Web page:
October 2013 Archives

Five Wisconsin teachers have sued to permit provisions of Wisconsin Gov. Scott Walker's controversial Act 10 regarding collective bargaining, passed in 2011, to proceed.

The Michigan Legislature has allowed state spending on the common core to resume following an Oct. 29 vote in the House of Representatives.

Melinda Gates and a philanthropy associated with Gotham City Mayor Michael Bloomberg have contributed significantly to the Amendment 66 campaign in Colorado.

New York Commissioner of Education John King announced the elimination of an 8th grade math test for some students and grants to help reduce testing.

Republican Ken Cuccinelli and Democrat Terry McAuliffe, the two candidates for governor in Virginia, focused on school choice, testing, teacher pay, and school safety during their Thursday night debate.

The Michigan Senate voted to allow the state to resume spending on the common core, but also said lawmakers aren't committed to Smarter Balanced Assessment Consortium tests.

A-F school accountability is at the heart of a lawsuit filed by Indiana Superintendent Glenda Ritz against the state board of education over open meetings.

A new law in Nevada requiring school districts to track and report incidents of bullying could be put to use after a school shooting on Oct. 21.

New York education officials have rescheduled public forums on the common core after their earlier cancellation, but discontent from teachers' unions still looms.

Oklahoma's A-F school accountability system places too much weight on test questions and hides low performance by needy students, an October study reported.

The Florida board of education is dropping common-core reading and lesson suggestions from its standards implementation, but districts can choose to use them.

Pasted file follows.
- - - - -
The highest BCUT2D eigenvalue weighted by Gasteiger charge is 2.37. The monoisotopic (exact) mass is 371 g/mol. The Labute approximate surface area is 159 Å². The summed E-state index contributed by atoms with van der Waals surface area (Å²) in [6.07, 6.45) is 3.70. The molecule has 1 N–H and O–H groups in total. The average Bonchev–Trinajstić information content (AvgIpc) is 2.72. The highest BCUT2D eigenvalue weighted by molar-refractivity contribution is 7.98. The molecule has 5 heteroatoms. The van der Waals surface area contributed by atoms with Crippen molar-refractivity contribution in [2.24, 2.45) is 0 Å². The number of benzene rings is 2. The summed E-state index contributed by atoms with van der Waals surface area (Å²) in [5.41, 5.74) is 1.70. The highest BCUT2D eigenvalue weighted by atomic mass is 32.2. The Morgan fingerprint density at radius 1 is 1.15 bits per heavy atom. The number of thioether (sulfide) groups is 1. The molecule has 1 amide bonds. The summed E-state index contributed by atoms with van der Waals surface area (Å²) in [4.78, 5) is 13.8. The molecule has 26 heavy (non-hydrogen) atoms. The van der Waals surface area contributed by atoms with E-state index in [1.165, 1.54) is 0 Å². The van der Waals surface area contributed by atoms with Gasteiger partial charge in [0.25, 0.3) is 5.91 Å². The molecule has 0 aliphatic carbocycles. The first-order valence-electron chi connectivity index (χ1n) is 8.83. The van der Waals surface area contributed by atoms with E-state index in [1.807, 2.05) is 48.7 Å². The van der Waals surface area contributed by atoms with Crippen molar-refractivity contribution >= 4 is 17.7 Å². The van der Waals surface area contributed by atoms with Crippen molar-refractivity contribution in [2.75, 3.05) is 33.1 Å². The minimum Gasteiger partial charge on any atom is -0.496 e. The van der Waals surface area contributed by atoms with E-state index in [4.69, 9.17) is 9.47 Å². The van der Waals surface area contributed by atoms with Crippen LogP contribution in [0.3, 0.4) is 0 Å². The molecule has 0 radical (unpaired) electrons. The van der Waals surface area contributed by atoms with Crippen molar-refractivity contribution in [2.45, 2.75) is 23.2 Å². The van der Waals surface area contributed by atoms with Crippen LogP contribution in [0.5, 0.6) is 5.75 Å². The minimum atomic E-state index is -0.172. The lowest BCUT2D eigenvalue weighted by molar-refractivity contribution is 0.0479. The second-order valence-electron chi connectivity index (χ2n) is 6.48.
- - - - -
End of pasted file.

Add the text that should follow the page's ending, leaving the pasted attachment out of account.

Eagle County Superintendent Jason Glass, Iowa's former state superintendent, says Colorado's Amendment 66 would significantly help his needy students.

Voters in Colorado's Jefferson County, just outside of Denver, could be the X-factor in the fate of a tax increase designed to help public schools.

A proposed tax increase to reboot Colorado's K-12 funding system that requires voter approval is sparking political passions across the state.

A potential constitutional fight might emerge between Kansas legislators and state judges over school spending, with a Supreme Court ruling on the way.

The National Governors Association and the Council of Chief State School Officers announced a six-state collaborative to improve common-core implementation on Oct. 3.

California Gov. Jerry Brown signed legislation that will eliminate most of its existing testing system for the 2013-14 school year.

The common core spending freeze began in Michigan Oct. 1, while the standards' fate in Indiana remains murky following a legislative report.

In a speech at the American Enterprise Institute, Louisiana Superintendent John White urged self-described education reformers to change the narrative surrounding their work and to focus on fixing K-12's "plumbing."


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